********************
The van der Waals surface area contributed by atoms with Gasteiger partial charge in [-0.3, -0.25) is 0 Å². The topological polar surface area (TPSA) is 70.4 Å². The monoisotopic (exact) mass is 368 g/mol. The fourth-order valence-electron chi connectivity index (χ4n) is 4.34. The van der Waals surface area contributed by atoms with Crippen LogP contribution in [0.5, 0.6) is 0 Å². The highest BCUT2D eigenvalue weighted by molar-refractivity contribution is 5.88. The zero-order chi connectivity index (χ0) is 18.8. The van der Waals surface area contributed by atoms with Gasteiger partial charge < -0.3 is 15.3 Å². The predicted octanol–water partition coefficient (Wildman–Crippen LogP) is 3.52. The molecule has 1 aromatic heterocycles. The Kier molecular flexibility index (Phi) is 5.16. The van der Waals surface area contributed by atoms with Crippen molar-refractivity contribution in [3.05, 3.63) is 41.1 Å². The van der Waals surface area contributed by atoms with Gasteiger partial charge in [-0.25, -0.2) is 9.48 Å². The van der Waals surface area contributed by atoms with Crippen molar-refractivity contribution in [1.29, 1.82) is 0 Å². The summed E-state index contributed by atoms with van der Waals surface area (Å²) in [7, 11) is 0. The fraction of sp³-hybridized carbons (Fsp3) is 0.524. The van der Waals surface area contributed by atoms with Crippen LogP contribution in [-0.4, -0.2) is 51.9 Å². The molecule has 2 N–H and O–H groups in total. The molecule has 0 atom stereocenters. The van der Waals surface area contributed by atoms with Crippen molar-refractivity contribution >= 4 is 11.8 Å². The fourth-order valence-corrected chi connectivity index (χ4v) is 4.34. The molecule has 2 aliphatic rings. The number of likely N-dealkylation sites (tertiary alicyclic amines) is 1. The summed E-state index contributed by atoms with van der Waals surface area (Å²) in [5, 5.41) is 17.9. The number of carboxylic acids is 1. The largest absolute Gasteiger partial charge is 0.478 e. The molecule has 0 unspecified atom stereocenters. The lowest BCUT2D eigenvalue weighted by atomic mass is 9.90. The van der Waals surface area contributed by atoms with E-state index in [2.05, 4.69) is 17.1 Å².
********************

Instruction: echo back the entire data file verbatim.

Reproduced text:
The van der Waals surface area contributed by atoms with Gasteiger partial charge in [-0.3, -0.25) is 0 Å². The topological polar surface area (TPSA) is 70.4 Å². The monoisotopic (exact) mass is 368 g/mol. The fourth-order valence-electron chi connectivity index (χ4n) is 4.34. The van der Waals surface area contributed by atoms with Crippen LogP contribution in [0.5, 0.6) is 0 Å². The highest BCUT2D eigenvalue weighted by molar-refractivity contribution is 5.88. The zero-order chi connectivity index (χ0) is 18.8. The van der Waals surface area contributed by atoms with Gasteiger partial charge < -0.3 is 15.3 Å². The predicted octanol–water partition coefficient (Wildman–Crippen LogP) is 3.52. The molecule has 1 aromatic heterocycles. The Kier molecular flexibility index (Phi) is 5.16. The van der Waals surface area contributed by atoms with Crippen molar-refractivity contribution in [3.05, 3.63) is 41.1 Å². The van der Waals surface area contributed by atoms with Gasteiger partial charge in [-0.25, -0.2) is 9.48 Å². The van der Waals surface area contributed by atoms with Crippen molar-refractivity contribution in [1.29, 1.82) is 0 Å². The summed E-state index contributed by atoms with van der Waals surface area (Å²) in [7, 11) is 0. The fraction of sp³-hybridized carbons (Fsp3) is 0.524. The van der Waals surface area contributed by atoms with Crippen LogP contribution in [-0.4, -0.2) is 51.9 Å². The molecule has 2 N–H and O–H groups in total. The molecule has 0 atom stereocenters. The van der Waals surface area contributed by atoms with Crippen molar-refractivity contribution >= 4 is 11.8 Å². The fourth-order valence-corrected chi connectivity index (χ4v) is 4.34. The molecule has 2 aliphatic rings. The number of likely N-dealkylation sites (tertiary alicyclic amines) is 1. The summed E-state index contributed by atoms with van der Waals surface area (Å²) in [5, 5.41) is 17.9. The number of carboxylic acids is 1. The largest absolute Gasteiger partial charge is 0.478 e. The molecule has 0 unspecified atom stereocenters. The lowest BCUT2D eigenvalue weighted by atomic mass is 9.90. The van der Waals surface area contributed by atoms with E-state index in [2.05, 4.69) is 17.1 Å².